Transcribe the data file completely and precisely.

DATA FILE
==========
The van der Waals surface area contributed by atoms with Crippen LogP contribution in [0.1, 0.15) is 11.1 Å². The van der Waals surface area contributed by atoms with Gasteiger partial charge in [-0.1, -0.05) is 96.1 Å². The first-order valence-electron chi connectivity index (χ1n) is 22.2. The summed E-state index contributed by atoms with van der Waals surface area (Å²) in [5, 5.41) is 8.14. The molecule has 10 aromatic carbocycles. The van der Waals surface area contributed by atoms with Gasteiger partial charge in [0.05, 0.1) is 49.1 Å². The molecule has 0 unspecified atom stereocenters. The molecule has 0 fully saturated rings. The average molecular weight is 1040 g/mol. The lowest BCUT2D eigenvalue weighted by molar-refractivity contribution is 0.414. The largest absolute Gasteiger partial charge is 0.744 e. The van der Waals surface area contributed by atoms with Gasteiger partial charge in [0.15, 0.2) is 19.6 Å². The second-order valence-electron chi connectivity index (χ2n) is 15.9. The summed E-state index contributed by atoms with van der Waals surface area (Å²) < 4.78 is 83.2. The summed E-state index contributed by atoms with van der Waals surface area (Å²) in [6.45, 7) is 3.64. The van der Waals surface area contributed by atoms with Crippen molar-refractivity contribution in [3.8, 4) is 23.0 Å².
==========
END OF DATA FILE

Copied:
The van der Waals surface area contributed by atoms with Crippen LogP contribution in [0.1, 0.15) is 11.1 Å². The van der Waals surface area contributed by atoms with Gasteiger partial charge in [-0.1, -0.05) is 96.1 Å². The first-order valence-electron chi connectivity index (χ1n) is 22.2. The summed E-state index contributed by atoms with van der Waals surface area (Å²) in [5, 5.41) is 8.14. The molecule has 10 aromatic carbocycles. The van der Waals surface area contributed by atoms with Gasteiger partial charge in [0.05, 0.1) is 49.1 Å². The molecule has 0 unspecified atom stereocenters. The molecule has 0 fully saturated rings. The average molecular weight is 1040 g/mol. The lowest BCUT2D eigenvalue weighted by molar-refractivity contribution is 0.414. The largest absolute Gasteiger partial charge is 0.744 e. The van der Waals surface area contributed by atoms with Gasteiger partial charge in [0.15, 0.2) is 19.6 Å². The second-order valence-electron chi connectivity index (χ2n) is 15.9. The summed E-state index contributed by atoms with van der Waals surface area (Å²) < 4.78 is 83.2. The summed E-state index contributed by atoms with van der Waals surface area (Å²) in [6.45, 7) is 3.64. The van der Waals surface area contributed by atoms with Crippen molar-refractivity contribution in [3.8, 4) is 23.0 Å².